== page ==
What Happened

Vladimir Putin and Xi Jinping met in Uzbekistan on September 15, the first time the two had met in person since Russia’s invasion of Ukraine. Remarks from the authoritarians were mutually endorsing where interests aligned; however, the speeches highlighted a contrast in strategies and exposed the limit of Beijing’s support for its neighbor. Putin took the opportunity to blast the West’s military expansionism and attem.” At the same time,create a unipolar world,” while Xi emphasized China’s and Russia’s roles in bringing order and positivity to a world in chaos.

Russia and China held a four-day joint China-Russia military exercise at the People’s Liberation Army (PLA) training base in China’s northwest Ningxia in 2021

What it Means

Putin and Xi’s rhetorical disparity in Uzbekistan suggests the Sino-Russian relationship is limited by self-interests, incongruent strategies, and disparate risk tolerances – all of which will probably continue to weaken the alliance.

The Eastern powers offer mutual moral and political support where objectives overlap, but their strategies are self-reliant, and each has limited influence over the other’s foreign policy. Seven months into Russia’s war in Ukraine, there is little evidence of direct Chinese aid for Russian forces. When the pair last met in February, Xi promised a Russia-China partnership without limits; but Putin’s entanglement in Eastern Europe has apparently posed the limitation of Beijing’s support.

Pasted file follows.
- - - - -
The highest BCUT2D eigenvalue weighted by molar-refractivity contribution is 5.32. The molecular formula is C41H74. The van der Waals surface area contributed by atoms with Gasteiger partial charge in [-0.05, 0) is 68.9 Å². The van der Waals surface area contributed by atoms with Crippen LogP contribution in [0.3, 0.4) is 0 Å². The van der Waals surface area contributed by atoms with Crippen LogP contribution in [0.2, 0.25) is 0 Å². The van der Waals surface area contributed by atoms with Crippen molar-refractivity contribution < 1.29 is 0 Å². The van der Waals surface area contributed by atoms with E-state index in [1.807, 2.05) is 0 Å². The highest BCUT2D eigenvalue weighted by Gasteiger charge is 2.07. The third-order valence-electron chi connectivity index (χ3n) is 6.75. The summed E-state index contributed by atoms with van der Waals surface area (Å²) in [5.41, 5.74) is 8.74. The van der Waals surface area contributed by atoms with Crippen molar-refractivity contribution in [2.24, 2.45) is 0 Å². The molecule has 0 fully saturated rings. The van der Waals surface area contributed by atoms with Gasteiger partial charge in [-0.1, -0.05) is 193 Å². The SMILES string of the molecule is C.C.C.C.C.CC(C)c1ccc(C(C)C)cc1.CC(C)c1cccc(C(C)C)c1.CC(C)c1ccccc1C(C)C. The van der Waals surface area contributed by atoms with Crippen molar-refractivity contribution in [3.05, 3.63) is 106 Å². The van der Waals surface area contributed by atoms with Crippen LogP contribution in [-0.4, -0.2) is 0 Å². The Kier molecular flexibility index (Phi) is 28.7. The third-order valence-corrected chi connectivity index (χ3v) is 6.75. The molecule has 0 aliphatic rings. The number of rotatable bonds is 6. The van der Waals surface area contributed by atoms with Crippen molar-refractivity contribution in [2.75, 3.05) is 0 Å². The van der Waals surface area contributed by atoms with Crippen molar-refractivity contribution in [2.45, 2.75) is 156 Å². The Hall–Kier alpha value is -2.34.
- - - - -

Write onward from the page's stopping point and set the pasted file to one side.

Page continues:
Putin’s and Xi’s independent strategies look to achieve geopolitical and economic dominance by restoring the former glory of their respective empires. However, Xi wishes to climb to the top of the existing order, whereas Putin seeks to play spoiler and upend the international system. Moscow’s ability and inclination to use military force to shape the geopolitical landscape is a competitive advantage that few global powers possess; Putin was troops deploy troops to Georgia, Syria, and Ukraine and use proxies like Wagner Group for contingency operations in Libya, Mali, and the Central African Republic. However, the Russian strongman’s hubris and bias for military action have revealed the fallibility of his forces and an aptitude for poor strategic judgment.

Xi’s relative pragmatism and lower risk tolerance suggest Beijing has no plans to rush to Moscow’s aid with the intent of its strategy to displace American order. China relies heavily on the West to consume its cheap exports and will not risk further crippling its faltering economy to reinforce Russia’s ill-fated military exploits.

Why it Matters

Russia’s dependence on China for an economic lifeline has shifted the Sino-Russian power balance in Beijing’s favor; Xi will continue to capitalize on Moscow’s losses and keep a safe distance from Putin’s quagmire in Ukraine. Xi has struck a balance with Putin: too much support for Russia could subject China to sanctions and slow Beijing’s economic and geopolitical moOn the other hand, tootum. Too little could jeopardize the relationship with Moscow and spoil China’s access to cheap Russian commodities.